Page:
To go back to the earlier example of fragile male ego, perhaps that makes for a good translation now. But imagine a world 1000 years from now where the concepts of male and female do not even exist anymore. (While I realize this is a sensitive topic, just think of how quickly ideas on gender and sexuality have shifted in the last 50 years. 1,000 years is a long time for everything about language and concepts to change) In such a world, the translation would simply not be understood even if it’s recognized as a “concept that people used 1,000 years ago.” At best, people would probably argue about what the original meaning was…hmm that sounds familiar.

The Bible may be our only source of God’s truth, but it is influenced by the translations over time and the interpretations of each individual’s culture. To claim otherwise is to argue that every translation that exists is equally true with no differences and ignore the countless denominations that arose out of disagreements surrounding the text yet exist under the umbrella term of Christianity. We’ve reached the point where the disagreements between fellow Christians are so expansive and varied, that it is hard to imagine how we could all be using the same text as the source of our beliefs.

All of this culminates to one big point I’ve pondered about lately. I think a lot of people can accept that the generic idea that the Bible should be localized so we can understand its intent easier, but what if the very idea of laws and rules which God gave Israel and the Jews were reflective of the specific time period and culture rather than laws which transcended time? Jesus said the greatest commandments are to love God and love our neighbor, but when it came to many of the questions people asked him about specific situations and laws, he always responded in parables. Unlike strict rules to follow in any situation, parables are more nebulous and generic ideas to apply to how we live and treat others. In fact, unlike many of the Biblical laws that atheists tend to disagree with, the parables often teach life lessons that do stand the test of time and people of many different theological beliefs can agree on. Following this train of thought, perhaps loving people like Jesus means to localize the laws themselves to fit the current culture and society. Rather than thinking about what is needed to maintain the morality of Biblical laws, we should consider what kind of laws will create and foster a loving society that imitates Jesus.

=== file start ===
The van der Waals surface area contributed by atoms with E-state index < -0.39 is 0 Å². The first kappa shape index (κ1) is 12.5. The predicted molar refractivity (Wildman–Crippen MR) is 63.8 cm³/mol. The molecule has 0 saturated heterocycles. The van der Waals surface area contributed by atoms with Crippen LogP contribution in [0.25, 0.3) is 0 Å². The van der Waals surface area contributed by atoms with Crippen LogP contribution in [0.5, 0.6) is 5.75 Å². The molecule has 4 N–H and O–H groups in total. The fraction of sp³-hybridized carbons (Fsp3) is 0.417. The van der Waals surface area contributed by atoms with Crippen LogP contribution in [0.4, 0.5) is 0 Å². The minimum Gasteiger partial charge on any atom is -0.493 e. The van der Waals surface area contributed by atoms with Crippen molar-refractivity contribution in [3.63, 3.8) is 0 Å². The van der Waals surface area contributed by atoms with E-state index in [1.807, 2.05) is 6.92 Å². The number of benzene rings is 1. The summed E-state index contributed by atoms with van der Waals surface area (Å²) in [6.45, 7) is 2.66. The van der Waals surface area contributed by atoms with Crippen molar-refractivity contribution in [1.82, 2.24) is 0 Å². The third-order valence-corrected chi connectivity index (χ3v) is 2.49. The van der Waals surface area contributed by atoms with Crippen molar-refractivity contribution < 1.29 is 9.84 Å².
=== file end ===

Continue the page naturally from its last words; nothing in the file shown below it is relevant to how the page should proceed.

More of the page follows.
Unfortunately, Biblical laws are often taught as an absolute where breaking them would be considered sin, the ultimate evil. Yet, Jesus was the one who broke many Old Testament laws and completely upended the religious teachings of the time. It seems plausible to me that fixation on laws rather than love is something Jesus wanted to end. Christians are always focused on what constitutes sin or not, but in the same way that we claim good works are a product of love, perhaps sin is more of a concept that involves the absence of love rather than a list of specific actions and nothing else. If this is truly the case then it would mean the archaic Old Testament laws which we no longer follow are indeed a byproduct of the time period and culture from thousands of years ago—laws which God gave which would foster a loving society at the time but no longer did once society had advanced to the time of the Romans. And so when we apply this logic to today’s society, it means we must think about new rules that will create a loving society in the culture that we live in without restricting ourselves to merely following an unchanging set of laws. For example, one could imagine a society where legalizing murder creates a less violent society.  As society progresses and humanity changes its views on life, laws which seem immoral now may make for more loving people a thousand years from now. If we don’t continuously localize the love of Jesus, then we are keeping a literal translation of the law but losing the authorial intent of them in translation.